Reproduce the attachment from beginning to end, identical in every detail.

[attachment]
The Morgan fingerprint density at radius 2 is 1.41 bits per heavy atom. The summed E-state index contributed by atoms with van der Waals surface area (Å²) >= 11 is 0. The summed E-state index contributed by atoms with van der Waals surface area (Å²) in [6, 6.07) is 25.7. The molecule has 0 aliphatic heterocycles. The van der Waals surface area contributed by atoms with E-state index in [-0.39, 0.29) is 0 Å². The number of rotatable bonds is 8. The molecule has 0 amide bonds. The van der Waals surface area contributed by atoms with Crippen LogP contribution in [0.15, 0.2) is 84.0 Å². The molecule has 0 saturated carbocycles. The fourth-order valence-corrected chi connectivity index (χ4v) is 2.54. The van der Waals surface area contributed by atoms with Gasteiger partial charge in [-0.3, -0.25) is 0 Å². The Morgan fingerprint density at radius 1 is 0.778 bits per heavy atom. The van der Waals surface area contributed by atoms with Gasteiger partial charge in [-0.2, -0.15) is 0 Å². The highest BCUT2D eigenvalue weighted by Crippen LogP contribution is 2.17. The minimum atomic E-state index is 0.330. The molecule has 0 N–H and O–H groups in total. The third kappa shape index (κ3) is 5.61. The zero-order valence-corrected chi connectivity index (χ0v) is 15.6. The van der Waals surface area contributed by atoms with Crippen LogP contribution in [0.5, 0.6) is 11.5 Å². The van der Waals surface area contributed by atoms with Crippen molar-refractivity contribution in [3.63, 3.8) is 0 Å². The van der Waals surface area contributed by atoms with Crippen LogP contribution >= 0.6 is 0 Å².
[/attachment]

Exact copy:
The Morgan fingerprint density at radius 2 is 1.41 bits per heavy atom. The summed E-state index contributed by atoms with van der Waals surface area (Å²) >= 11 is 0. The summed E-state index contributed by atoms with van der Waals surface area (Å²) in [6, 6.07) is 25.7. The molecule has 0 aliphatic heterocycles. The van der Waals surface area contributed by atoms with E-state index in [-0.39, 0.29) is 0 Å². The number of rotatable bonds is 8. The molecule has 0 amide bonds. The van der Waals surface area contributed by atoms with Crippen LogP contribution in [0.15, 0.2) is 84.0 Å². The molecule has 0 saturated carbocycles. The fourth-order valence-corrected chi connectivity index (χ4v) is 2.54. The van der Waals surface area contributed by atoms with Gasteiger partial charge in [-0.3, -0.25) is 0 Å². The Morgan fingerprint density at radius 1 is 0.778 bits per heavy atom. The van der Waals surface area contributed by atoms with Gasteiger partial charge in [-0.2, -0.15) is 0 Å². The highest BCUT2D eigenvalue weighted by Crippen LogP contribution is 2.17. The minimum atomic E-state index is 0.330. The molecule has 0 N–H and O–H groups in total. The third kappa shape index (κ3) is 5.61. The zero-order valence-corrected chi connectivity index (χ0v) is 15.6. The van der Waals surface area contributed by atoms with Crippen LogP contribution in [0.5, 0.6) is 11.5 Å². The van der Waals surface area contributed by atoms with Crippen molar-refractivity contribution in [3.63, 3.8) is 0 Å². The van der Waals surface area contributed by atoms with Crippen LogP contribution >= 0.6 is 0 Å².